Dr. Charles B. Cairns

By Christy Krueger –

Dr. Charles B. Cairns came to the University of  Arizona in 2014 as vice dean of the College of Medicine – Tucson and assistant vice president of health sciences. After a national search in 2015, he took over the position he holds today as dean of the college. Prior to his move to Tucson, Cairns spent his professional career in North Carolina, Colorado and California.

He is a nationally recognized leader, researcher and educator in emergency medicine and critical care, serving in university leadership roles. His research interests include the host response to acute infections, asthma, trauma and cardiac resuscitation.

Positions he has held include professor and chair of the Department of Emergency Medicine at the University of North Carolina; associate chief of emergency medicine at Duke University and director of emergency research at the Duke Clinical Research Institute; and director of the Colorado Emergency Medicine Research Center at the University of Colorado.

Throughout the 1980s and 1990s, Cairns held faculty and research positions at Denver Affiliated Residency in Emergency Medicine, Harbor-UCLA Medical Center, University of North Carolina and Duke University.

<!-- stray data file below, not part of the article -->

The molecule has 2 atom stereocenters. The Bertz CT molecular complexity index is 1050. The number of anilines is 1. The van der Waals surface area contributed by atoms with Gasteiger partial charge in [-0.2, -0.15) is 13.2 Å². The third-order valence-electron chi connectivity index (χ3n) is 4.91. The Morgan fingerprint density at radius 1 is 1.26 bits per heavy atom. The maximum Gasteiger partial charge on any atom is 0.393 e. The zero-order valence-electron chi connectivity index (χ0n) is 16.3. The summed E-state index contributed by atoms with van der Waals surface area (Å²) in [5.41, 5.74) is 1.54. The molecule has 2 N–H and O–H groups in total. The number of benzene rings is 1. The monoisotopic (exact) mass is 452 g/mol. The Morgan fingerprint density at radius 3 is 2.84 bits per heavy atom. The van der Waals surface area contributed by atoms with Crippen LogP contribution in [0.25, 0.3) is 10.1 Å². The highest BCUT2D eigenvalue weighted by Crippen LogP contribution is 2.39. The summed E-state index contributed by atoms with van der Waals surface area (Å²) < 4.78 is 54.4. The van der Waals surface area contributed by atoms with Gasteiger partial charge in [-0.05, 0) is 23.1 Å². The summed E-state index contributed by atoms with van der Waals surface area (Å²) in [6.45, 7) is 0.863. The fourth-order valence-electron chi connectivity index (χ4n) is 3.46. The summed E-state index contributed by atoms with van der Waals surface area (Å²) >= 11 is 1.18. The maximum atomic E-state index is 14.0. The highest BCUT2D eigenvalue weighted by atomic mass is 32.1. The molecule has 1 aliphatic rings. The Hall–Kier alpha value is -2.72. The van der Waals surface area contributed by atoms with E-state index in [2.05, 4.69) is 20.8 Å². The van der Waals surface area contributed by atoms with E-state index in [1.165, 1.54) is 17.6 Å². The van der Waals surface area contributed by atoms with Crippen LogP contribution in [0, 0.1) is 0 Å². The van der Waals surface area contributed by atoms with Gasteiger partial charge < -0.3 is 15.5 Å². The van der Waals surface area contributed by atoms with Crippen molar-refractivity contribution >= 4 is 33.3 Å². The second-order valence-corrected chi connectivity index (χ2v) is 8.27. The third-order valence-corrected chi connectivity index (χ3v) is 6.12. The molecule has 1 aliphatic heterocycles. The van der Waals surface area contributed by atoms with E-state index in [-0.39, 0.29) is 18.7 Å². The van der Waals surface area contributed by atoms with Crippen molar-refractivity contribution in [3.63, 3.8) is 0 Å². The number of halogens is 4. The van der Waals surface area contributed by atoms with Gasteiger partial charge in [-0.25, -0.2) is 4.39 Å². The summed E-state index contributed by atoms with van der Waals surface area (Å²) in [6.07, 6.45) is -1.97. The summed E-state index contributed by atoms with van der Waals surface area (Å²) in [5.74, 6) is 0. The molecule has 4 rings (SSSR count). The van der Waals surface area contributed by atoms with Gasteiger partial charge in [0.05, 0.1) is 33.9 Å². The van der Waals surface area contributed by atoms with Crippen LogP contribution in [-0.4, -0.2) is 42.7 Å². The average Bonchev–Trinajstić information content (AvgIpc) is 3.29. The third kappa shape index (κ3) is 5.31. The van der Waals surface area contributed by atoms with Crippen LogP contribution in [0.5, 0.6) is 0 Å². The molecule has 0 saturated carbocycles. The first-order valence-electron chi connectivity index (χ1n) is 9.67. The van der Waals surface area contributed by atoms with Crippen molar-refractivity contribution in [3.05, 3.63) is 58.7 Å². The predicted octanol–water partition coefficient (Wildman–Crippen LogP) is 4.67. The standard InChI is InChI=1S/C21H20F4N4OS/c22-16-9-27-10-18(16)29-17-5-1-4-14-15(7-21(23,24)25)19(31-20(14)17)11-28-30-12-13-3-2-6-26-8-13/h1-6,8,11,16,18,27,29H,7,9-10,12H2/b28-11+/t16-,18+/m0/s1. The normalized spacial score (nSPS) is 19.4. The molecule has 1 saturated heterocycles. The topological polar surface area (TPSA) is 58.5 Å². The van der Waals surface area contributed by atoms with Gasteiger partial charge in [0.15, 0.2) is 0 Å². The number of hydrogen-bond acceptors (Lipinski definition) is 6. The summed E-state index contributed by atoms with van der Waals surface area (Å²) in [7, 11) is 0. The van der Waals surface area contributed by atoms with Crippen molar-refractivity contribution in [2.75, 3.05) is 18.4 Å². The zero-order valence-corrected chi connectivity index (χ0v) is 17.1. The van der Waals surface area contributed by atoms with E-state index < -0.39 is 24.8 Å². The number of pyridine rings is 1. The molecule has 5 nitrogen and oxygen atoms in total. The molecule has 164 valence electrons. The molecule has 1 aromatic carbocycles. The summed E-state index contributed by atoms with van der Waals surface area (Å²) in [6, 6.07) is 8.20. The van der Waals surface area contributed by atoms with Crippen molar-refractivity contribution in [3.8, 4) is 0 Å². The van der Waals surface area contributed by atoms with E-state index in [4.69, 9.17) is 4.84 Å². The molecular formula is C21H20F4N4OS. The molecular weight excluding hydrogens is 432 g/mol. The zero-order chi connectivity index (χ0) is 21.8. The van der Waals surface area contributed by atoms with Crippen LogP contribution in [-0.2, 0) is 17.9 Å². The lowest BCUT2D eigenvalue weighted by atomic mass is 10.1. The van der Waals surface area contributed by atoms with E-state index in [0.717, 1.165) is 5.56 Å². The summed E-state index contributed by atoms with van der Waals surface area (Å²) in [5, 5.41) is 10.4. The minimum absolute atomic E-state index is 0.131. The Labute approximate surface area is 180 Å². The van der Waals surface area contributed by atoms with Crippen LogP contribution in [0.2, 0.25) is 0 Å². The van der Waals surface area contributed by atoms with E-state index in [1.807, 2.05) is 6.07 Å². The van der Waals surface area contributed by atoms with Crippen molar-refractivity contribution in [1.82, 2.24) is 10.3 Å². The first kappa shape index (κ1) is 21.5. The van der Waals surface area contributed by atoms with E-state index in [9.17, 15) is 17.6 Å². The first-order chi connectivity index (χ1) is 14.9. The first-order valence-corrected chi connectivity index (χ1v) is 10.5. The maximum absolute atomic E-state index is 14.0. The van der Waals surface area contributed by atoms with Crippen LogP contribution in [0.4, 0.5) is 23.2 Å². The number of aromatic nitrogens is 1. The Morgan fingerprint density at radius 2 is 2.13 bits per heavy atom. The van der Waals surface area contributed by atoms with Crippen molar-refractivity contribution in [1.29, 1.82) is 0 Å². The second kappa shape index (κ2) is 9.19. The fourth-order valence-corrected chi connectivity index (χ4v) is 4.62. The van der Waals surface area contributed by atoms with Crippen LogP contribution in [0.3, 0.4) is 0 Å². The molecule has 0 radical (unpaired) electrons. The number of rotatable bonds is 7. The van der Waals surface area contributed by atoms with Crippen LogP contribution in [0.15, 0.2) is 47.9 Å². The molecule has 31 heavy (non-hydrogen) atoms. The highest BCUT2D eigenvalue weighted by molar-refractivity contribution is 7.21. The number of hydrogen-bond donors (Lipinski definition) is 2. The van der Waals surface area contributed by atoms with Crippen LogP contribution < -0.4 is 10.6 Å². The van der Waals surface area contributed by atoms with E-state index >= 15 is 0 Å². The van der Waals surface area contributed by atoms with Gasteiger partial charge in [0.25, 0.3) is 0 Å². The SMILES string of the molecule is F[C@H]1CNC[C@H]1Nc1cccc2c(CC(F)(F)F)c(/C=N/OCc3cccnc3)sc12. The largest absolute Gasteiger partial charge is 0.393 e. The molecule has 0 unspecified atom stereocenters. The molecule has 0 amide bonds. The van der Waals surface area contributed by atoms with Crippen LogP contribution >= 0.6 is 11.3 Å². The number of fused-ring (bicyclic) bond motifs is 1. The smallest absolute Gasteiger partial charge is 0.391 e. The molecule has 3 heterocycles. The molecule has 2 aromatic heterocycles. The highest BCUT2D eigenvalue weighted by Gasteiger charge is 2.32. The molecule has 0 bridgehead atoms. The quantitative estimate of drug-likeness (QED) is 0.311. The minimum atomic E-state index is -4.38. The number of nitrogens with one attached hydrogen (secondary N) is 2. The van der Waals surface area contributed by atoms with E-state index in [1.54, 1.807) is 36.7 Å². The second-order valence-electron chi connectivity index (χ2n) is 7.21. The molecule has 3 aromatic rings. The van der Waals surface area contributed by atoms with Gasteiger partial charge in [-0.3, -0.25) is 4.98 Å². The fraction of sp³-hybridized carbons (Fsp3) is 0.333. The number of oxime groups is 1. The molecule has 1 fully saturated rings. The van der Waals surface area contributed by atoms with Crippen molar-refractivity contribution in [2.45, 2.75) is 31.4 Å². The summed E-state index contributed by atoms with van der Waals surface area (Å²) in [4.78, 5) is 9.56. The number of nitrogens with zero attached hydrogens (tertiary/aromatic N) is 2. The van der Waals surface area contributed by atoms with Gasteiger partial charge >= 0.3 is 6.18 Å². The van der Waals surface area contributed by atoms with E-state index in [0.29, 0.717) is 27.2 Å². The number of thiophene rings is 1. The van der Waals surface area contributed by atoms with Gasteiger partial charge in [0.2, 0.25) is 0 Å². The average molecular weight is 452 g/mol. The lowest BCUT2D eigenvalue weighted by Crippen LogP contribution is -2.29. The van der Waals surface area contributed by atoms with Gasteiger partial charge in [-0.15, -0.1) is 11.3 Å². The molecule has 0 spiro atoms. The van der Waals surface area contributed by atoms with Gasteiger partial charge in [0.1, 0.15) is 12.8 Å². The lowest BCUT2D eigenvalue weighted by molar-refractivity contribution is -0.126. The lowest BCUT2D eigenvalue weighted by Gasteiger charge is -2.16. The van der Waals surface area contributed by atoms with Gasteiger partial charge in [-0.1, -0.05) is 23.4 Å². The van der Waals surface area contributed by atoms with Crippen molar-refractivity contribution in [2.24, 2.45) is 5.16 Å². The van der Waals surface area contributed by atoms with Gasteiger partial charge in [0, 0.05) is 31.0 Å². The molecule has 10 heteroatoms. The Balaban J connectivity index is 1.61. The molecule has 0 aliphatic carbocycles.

Cairns has received numerous awards, including Arizona Business Leader, 2017; Outstanding Contribution in Research Award of the American College of Emergency Physicians in 2000, and the 2014 John Marx Leadership Award, the highest award of the Society for American Emergency Medicine.

He has published more than 200 articles, appearing in such prestigious journals as New England Journal of Medicine, Critical Care Medicine, Circulation, Journal of Trauma and Science Translational Medicine.

While attending Dartmouth College, Cairns was recognized as a National Merit Scholar and a Daniel Webster Scholar. In 1980, he was an NCAA Division I national finalist in cross-country. He still enjoys staying fit today and has a treadmill desk set up in his office at the College of Medicine – Tucson.

Q. What is the University of Arizona College of Medicine – Tucson’s niche nationally?